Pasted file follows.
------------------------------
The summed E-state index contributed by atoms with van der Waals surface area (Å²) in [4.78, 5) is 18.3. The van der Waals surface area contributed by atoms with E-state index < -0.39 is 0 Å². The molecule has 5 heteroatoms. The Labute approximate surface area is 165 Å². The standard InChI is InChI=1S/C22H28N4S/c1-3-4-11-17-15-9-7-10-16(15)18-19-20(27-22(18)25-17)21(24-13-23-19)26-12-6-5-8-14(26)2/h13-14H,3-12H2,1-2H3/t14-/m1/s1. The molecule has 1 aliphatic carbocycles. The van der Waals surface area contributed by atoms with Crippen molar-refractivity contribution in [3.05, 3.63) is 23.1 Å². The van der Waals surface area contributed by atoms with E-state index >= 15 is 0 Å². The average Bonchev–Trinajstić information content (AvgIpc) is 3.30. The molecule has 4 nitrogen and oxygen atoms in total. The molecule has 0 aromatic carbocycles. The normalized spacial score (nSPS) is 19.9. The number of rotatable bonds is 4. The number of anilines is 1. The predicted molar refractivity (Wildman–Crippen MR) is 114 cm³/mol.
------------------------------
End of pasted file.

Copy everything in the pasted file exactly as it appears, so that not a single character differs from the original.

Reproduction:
The summed E-state index contributed by atoms with van der Waals surface area (Å²) in [4.78, 5) is 18.3. The van der Waals surface area contributed by atoms with E-state index < -0.39 is 0 Å². The molecule has 5 heteroatoms. The Labute approximate surface area is 165 Å². The standard InChI is InChI=1S/C22H28N4S/c1-3-4-11-17-15-9-7-10-16(15)18-19-20(27-22(18)25-17)21(24-13-23-19)26-12-6-5-8-14(26)2/h13-14H,3-12H2,1-2H3/t14-/m1/s1. The molecule has 1 aliphatic carbocycles. The van der Waals surface area contributed by atoms with Crippen molar-refractivity contribution in [3.05, 3.63) is 23.1 Å². The van der Waals surface area contributed by atoms with E-state index >= 15 is 0 Å². The average Bonchev–Trinajstić information content (AvgIpc) is 3.30. The molecule has 4 nitrogen and oxygen atoms in total. The molecule has 0 aromatic carbocycles. The normalized spacial score (nSPS) is 19.9. The number of rotatable bonds is 4. The number of anilines is 1. The predicted molar refractivity (Wildman–Crippen MR) is 114 cm³/mol.